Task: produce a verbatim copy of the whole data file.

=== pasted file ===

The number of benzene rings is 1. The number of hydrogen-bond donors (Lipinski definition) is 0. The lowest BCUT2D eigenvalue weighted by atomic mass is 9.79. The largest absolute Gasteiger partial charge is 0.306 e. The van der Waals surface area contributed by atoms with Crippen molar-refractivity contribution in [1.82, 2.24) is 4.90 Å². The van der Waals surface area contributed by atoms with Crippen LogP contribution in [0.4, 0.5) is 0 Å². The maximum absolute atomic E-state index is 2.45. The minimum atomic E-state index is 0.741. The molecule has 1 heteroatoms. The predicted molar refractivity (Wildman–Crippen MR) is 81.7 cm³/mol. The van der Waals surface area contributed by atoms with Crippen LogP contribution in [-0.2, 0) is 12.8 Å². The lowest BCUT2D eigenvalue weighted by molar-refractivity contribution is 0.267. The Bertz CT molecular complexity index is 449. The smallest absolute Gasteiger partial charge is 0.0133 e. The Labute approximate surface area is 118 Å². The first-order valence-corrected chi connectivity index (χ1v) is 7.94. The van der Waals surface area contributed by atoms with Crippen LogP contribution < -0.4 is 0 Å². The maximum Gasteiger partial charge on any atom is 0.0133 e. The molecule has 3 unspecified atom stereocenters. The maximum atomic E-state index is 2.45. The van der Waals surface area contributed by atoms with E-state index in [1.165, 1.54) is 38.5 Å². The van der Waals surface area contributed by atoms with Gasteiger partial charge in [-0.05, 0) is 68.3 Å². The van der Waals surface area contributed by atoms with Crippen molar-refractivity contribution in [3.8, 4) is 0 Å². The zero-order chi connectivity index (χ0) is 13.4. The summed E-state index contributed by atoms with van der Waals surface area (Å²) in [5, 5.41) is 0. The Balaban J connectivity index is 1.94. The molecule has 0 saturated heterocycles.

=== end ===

The number of benzene rings is 1. The number of hydrogen-bond donors (Lipinski definition) is 0. The lowest BCUT2D eigenvalue weighted by atomic mass is 9.79. The largest absolute Gasteiger partial charge is 0.306 e. The van der Waals surface area contributed by atoms with Crippen molar-refractivity contribution in [1.82, 2.24) is 4.90 Å². The van der Waals surface area contributed by atoms with Crippen LogP contribution in [0.4, 0.5) is 0 Å². The maximum absolute atomic E-state index is 2.45. The minimum atomic E-state index is 0.741. The molecule has 1 heteroatoms. The predicted molar refractivity (Wildman–Crippen MR) is 81.7 cm³/mol. The van der Waals surface area contributed by atoms with Crippen LogP contribution in [-0.2, 0) is 12.8 Å². The lowest BCUT2D eigenvalue weighted by molar-refractivity contribution is 0.267. The Bertz CT molecular complexity index is 449. The smallest absolute Gasteiger partial charge is 0.0133 e. The Labute approximate surface area is 118 Å². The first-order valence-corrected chi connectivity index (χ1v) is 7.94. The van der Waals surface area contributed by atoms with Crippen LogP contribution < -0.4 is 0 Å². The maximum Gasteiger partial charge on any atom is 0.0133 e. The molecule has 3 unspecified atom stereocenters. The maximum atomic E-state index is 2.45. The van der Waals surface area contributed by atoms with E-state index in [1.165, 1.54) is 38.5 Å². The van der Waals surface area contributed by atoms with Gasteiger partial charge in [-0.05, 0) is 68.3 Å². The van der Waals surface area contributed by atoms with Crippen molar-refractivity contribution in [3.8, 4) is 0 Å². The zero-order chi connectivity index (χ0) is 13.4. The summed E-state index contributed by atoms with van der Waals surface area (Å²) in [5, 5.41) is 0. The Balaban J connectivity index is 1.94. The molecule has 0 saturated heterocycles.